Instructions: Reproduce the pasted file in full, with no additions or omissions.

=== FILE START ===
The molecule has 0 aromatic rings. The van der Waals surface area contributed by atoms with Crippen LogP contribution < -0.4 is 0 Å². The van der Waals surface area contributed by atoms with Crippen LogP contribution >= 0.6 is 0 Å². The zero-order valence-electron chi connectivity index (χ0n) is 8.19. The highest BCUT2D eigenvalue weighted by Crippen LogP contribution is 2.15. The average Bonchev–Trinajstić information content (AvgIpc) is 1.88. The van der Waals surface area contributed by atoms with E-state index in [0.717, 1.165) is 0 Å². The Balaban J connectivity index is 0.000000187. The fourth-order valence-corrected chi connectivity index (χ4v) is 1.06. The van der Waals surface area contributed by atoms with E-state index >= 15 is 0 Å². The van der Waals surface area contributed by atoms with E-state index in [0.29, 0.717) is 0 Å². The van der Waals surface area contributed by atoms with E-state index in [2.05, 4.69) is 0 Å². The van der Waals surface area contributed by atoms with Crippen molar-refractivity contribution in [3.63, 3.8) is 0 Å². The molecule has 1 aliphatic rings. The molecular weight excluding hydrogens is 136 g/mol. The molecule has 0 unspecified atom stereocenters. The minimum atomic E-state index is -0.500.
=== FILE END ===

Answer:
The molecule has 0 aromatic rings. The van der Waals surface area contributed by atoms with Crippen LogP contribution < -0.4 is 0 Å². The van der Waals surface area contributed by atoms with Crippen LogP contribution >= 0.6 is 0 Å². The zero-order valence-electron chi connectivity index (χ0n) is 8.19. The highest BCUT2D eigenvalue weighted by Crippen LogP contribution is 2.15. The average Bonchev–Trinajstić information content (AvgIpc) is 1.88. The van der Waals surface area contributed by atoms with E-state index in [0.717, 1.165) is 0 Å². The Balaban J connectivity index is 0.000000187. The fourth-order valence-corrected chi connectivity index (χ4v) is 1.06. The van der Waals surface area contributed by atoms with E-state index >= 15 is 0 Å². The van der Waals surface area contributed by atoms with E-state index in [0.29, 0.717) is 0 Å². The van der Waals surface area contributed by atoms with E-state index in [2.05, 4.69) is 0 Å². The van der Waals surface area contributed by atoms with Crippen molar-refractivity contribution in [3.63, 3.8) is 0 Å². The molecule has 1 aliphatic rings. The molecular weight excluding hydrogens is 136 g/mol. The molecule has 0 unspecified atom stereocenters. The minimum atomic E-state index is -0.500.